While warm blooded animals often raise their body temperature to limit pathogen infection, in a process known as fever, cold-blooded animals (ectotherms) can achieve a similar outcome by migrating to warmer places, in a process called “behavioural fever”.
In the study, shrimp weighing 15± 0.5 g were inoculated intramuscularly with WSSV and kept in four-compartment systems (4-CS) – either one with all the chambers at 27 °C or one with a thermal gradient (27–29–31–33 °C).
During the first 4 days post-inoculation, 94 percent of the WSSV-inoculated shrimp died in the 4-CS with a fixed temperature (27 °C), while only 28 percent of those inoculated with WSSV died in the system with a temperature gradient.
“The inoculated animals clearly demonstrated a movement towards the warmer compartments, whereas this was not the case with the mock- and non-inoculated animals. With primary lymphoid organ cell cultures, it was demonstrated that the increase of temperature from 27–29 °C to 31–33 °C inhibits virus replication,” the researchers explain.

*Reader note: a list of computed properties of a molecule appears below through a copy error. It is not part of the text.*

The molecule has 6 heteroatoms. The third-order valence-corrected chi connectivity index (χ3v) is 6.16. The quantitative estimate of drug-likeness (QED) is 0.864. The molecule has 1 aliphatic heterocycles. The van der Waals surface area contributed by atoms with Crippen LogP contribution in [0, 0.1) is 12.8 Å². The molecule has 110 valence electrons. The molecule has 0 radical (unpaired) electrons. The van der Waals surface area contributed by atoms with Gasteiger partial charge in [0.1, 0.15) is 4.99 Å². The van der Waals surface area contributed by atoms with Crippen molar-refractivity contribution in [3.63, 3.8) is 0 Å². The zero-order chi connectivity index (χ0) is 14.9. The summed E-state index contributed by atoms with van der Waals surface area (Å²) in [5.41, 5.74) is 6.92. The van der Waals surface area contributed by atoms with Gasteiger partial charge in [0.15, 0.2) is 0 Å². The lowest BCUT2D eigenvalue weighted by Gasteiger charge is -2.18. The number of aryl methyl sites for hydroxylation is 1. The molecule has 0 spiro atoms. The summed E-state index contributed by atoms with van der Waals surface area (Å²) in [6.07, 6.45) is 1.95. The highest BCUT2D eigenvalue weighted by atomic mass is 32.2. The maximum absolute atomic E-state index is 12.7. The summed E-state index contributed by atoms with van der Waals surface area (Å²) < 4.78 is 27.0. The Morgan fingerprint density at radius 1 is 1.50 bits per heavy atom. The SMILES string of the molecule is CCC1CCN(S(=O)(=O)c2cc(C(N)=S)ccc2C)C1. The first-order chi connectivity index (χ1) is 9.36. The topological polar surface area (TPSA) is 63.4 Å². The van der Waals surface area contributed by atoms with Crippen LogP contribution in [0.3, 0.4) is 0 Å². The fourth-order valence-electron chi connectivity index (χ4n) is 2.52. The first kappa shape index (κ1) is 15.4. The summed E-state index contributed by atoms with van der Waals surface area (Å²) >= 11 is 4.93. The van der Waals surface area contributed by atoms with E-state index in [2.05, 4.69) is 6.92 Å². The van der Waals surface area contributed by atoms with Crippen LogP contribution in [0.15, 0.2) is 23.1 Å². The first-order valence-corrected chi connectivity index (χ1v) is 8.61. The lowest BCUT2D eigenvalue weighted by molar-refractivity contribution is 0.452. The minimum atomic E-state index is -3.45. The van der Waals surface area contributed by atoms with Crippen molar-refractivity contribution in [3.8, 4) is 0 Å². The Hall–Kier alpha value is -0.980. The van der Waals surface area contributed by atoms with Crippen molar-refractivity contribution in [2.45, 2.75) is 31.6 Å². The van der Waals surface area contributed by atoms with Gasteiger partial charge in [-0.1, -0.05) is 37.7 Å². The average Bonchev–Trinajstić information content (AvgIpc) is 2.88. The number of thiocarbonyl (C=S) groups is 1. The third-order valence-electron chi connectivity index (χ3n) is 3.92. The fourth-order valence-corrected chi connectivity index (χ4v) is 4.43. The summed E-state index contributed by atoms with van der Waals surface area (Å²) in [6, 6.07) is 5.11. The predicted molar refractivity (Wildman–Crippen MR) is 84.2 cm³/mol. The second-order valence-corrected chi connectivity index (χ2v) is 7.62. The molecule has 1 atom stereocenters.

“It is concluded that behavioural fever is used by shrimp to elevate their temperature when infected with WSSV. Behavioural fever prevents WSSV infection and mortality,” they add.
The researchers notes that, depending on the environment, WSSV infection can generate extreme mortality up to 100 percent within 3–10 days and that the virus can replicate in susceptible hosts, such as shrimp, crayfsh and crabs at temperatures between 16 and 32 °C.
"It was previously demonstrated in our lab that increasing water temperature from 27 to 33 °C can shut off virus replication and disease/mortality in WSSV infected shrimp in the acute stage of infection before clinical signs appear. Here we extend these findings by showing the shrimp’s ability to employ thermal preference by moving towards higher temperatures to reduce white spot syndrome virus lethal effects,” they explain.